Meanwhile, the foundation is still running, and remains dedicated to supporting convicted and suspected Islamist terrorists and supporters of terrorism, such as Omar Abdul Rahman, Aafia Siddiqui and, of course, Abu Hamza.  Have a look at its web site.  Furthermore, its required Commission filings – annual returns and accounts for the past two financial years – are long overdue.

How can this situation not “corrode public confidence in the integrity of charity”, which the Commission claims is such an important concern?  How has it shown, in this case, that “Any links between charities and terrorist activity are totally unacceptable”?

Nor, apparently, is this the only case where the Commission’s pace is shockingly slow.  As far as I can tell, it has yet to issue a ruling on Crescent Relief (see pages 12-13 of that pdf file), more than two years after freezing its funds.  Furthermore, according to this article, the Crescent Relief investigation only began after the Commission bothered to read press reports.  Note that Crescent Relief was founded by the father and uncle of Rashid Rauf.

Never mind, for a moment, the Commission moving at a snail’s pace.  Frustrating as that is, the quality of its work and judgment is the most important issue.  I think this, from the Commission’s counterterrorism guidance document, is the heart of the problem:

“The Commission applies a risk-based and proportionate approach to regulation. This means that we engage with charities in a way which will make most difference to them and those who benefit from them. As a modern regulator, the Commission’s approach emphasises providing support and guidance and promoting best practice as well as ensuring that charities comply with their legal obligations. We aim to encourage and support charities to improve their performance by working in partnership with them and with umbrella groups, helping to define and facilitate best practice and sharing this knowledge widely.” 

If you read the Ikhlas ruling, alongside criticism you will see this “we want to help” strategy in action, on behalf of pro-terrorist campaigners.  It states:

“The Commission has provided advice and guidance to the Trustees of the Charity which will allow them to take the Charity forward on a strong administrative footing.”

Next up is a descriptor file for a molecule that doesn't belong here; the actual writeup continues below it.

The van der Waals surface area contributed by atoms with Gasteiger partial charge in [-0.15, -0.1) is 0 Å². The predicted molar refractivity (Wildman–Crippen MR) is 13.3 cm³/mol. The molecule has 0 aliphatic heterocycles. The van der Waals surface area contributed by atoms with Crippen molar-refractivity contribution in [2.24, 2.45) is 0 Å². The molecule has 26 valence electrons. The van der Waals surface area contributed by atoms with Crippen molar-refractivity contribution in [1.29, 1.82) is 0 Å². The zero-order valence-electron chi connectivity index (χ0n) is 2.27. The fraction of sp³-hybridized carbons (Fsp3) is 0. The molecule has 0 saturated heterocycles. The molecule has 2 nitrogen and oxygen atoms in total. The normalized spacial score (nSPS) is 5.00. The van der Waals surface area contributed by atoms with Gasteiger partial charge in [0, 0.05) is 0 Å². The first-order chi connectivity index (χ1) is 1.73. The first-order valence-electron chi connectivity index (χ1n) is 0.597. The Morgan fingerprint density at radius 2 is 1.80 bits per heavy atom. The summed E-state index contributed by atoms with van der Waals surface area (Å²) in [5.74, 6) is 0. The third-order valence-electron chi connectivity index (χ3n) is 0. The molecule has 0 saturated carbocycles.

To further illustrate the approach and attitude at work here, consider this article, where the Commission’s chief executive, Andrew Hind, offers a display of spectacular complacency:

The Charity Commission has been reluctant to tout its role in the battle to stamp out the sources of terrorism, instead choosing to focus on the benefits that charities bring society. In an interview on Wednesday, commission chief executive Andrew Hind described the commission’s mission as “trying to encourage 1,000 flowers to bloom.”

A strong individual volunteer sector is “a fundamental element” to a functioning civil society, Hind said.

A former BBC World Service chief operating officer and finance director, Hind is reluctant to discuss the group’s role in terrorism tracking, and chooses his words carefully. He sees charity, and Britain’s strong tradition of contributing time and money to those less fortunate, as akin to the role of a free press in society, he said.

The commission is not in the habit of actively investigating organizations for links to terrorism, he said, and often relies on tips from the public to spur investigations. “This is a very small part of our overall” mission, he insists.

Hind said there are no regularly scheduled conversations with United States or European officials on the subject. Establishing regular communication with the United States would be unwelcome, Hind said. “I hope it doesn’t happen, because that would be indicative of larger problems,” he said.

In a war, and make no mistake, Islamists are waging war on the UK and its interests and allies abroad, no government body should help the enemy.  The Charity Commission, in all of what appears to be its arrogance and incompetence, does not seem to get this, at all.  Most unfortunately, assuming HMG gives a damn that is, the Commission’s operations are independent, by law.

To conclude, entirely randomly of course, and with no reference to any of the above, oh no sir, have a look at this US Treasury announcement of November 2008 and this one of 2003, consider the time that has passed without further official news since this Commission press release, and then enjoy some more Liberace.